Day 2-9: Open call for scientists willing to give lectures
Day 3-10: Preparations and collection of requests from schools for hosting webinars
Day 4-5: Parallel selection and continuous discussions with scientists
Day 4-10: Connect scientists with schools and universities based on requests from educational institutions
Day 5-11: Video calls with scientists who need help on technical or lectures organisation
Day 12-40+: Delivery of the webinars and evaluation of the results of the interventions
Day 45: Summary report of impact of the webinars
The main aim of the project is to develop a series of webinars that will be offered for free to schools in different countries. Our short-term objective is to focus on virology, epidemiology and public health as main topics and to test the format and evaluate the response of the institutions and the students themselves.
In the context of COVID-19, our immediate aim is to help students become active in spreading reliable information and becoming referents among their friends and families. The traditional view of knowledge transmission tends to situate teenagers (and young adults) in the passive role of “receivers”. This pandemic is making us question many of our “traditional views”, and we think that this one is one of the views that needs to be challenged. There are currently millions of parents that are overwhelmed by the combination of several factors: many have lost their jobs, many others have to work from home while taking care of young children, most are facing difficult economic situations… and most (if not all) of them worry that they might not be taking enough precautions to protect their families from a threat that remains somehow mysterious and frightening.
By challenging the traditional passive role of young students, we could contribute to reducing one of these sources of stress: teenagers and young adults could help their own families by becoming themselves a reliable source of knowledge regarding the epidemics and a reliable “information filter” for the household. This could be of great help for many parents, for which taking the time to learn themselves all they would like to know in order to respond to the pandemic the best way possible is simply impossible.
Moreover, these webinars would help awaken in the students a desire to learn more and to teach themselves to their pairs (friends, siblings) what they've learnt. The benefits of the webinar series will most probably go way beyond “teaching virology”.
In the long term, the idea would be to expand the catalogue of available webinars and the network of participating researchers and institutions. We would like to eventually develop a dynamic catalogue of webinars on different topics related to science and technology that are offered with a certain periodicity by the participating institutions to their students.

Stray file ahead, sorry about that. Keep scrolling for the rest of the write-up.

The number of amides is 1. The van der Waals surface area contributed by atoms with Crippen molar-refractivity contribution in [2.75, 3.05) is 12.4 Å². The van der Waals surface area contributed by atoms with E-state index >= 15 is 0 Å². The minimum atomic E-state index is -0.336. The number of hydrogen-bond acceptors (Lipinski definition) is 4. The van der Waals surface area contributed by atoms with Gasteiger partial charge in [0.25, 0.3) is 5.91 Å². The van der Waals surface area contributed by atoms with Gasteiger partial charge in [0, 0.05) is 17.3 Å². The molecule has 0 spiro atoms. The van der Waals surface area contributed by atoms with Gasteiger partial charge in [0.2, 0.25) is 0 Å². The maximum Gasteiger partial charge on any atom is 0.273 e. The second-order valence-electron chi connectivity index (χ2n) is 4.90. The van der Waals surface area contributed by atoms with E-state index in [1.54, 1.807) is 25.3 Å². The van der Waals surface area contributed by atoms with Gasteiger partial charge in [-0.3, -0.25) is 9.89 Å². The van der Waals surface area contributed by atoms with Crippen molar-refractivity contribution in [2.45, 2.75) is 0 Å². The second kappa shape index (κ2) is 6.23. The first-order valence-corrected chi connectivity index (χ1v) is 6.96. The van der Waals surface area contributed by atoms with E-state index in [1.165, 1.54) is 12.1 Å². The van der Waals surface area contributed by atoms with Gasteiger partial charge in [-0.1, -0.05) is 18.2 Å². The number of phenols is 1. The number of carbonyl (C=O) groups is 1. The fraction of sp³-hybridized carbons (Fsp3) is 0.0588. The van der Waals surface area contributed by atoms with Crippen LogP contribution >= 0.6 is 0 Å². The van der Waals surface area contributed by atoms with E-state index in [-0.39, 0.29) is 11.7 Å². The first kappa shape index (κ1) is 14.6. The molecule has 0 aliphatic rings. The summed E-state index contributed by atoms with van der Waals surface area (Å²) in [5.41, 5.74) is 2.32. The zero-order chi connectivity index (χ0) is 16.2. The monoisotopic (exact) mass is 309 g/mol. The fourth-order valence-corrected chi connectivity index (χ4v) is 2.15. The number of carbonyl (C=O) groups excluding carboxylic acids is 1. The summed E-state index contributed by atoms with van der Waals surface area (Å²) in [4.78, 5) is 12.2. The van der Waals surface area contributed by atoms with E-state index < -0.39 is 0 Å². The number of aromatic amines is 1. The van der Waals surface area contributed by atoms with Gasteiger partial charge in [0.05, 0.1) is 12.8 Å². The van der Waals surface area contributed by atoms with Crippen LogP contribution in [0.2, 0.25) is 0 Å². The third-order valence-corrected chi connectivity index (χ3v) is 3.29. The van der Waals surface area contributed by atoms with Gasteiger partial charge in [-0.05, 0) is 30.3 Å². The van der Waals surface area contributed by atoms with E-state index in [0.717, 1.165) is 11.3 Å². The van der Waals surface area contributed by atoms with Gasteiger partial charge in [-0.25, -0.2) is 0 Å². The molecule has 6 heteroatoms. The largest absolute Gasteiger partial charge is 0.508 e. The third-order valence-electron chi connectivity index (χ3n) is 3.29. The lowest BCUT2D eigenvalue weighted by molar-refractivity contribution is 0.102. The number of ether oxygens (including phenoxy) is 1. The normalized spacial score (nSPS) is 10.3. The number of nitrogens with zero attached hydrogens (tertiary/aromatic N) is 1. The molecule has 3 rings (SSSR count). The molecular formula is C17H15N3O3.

Finally, this project has the potential of enabling collaborations both among researchers and between schools and universities. We could use the webinars as a tool to bring together students from different schools (maybe in different parts of the world) to work together on projects and organize joint activities.
We will start by expanding our panel of lecturers and identifying the institutions that are interested in offering the webinars. The specific requests of the schools will be matched with the most suitable lecturers, who will then discuss the details of their webinars with the school.
If a platform needs to be used that the lecturer is not familiar with, we will coordinate the training of the lecturers and/or of the students to try to prevent technical difficulties. We will assist both the lecturers and the institutions in everything related to the webinars, from defining the content to evaluating the results of the intervention.
The methodology can therefore be described as:
1.Call for researchers and institutions willing to participate and having skills for making webinars
We will open a call for researchers in the relevant fields and advertise it using our usual channels (plus JOGL platform and partners) in order to expand our current database. We will also call institutions to express their interest in the webinars and provide us with specific information about the audience and content required.
The skills verifications will be made through a review system - if the applicant was recommended by someone or through someone.
2.Matching of the lecturers and institutions according to their interests and expertise
We will propose a match that will be discussed and agreed to by both parts involved. Contact between lecturers and institutions will be mediated by Lecturers Without Borders.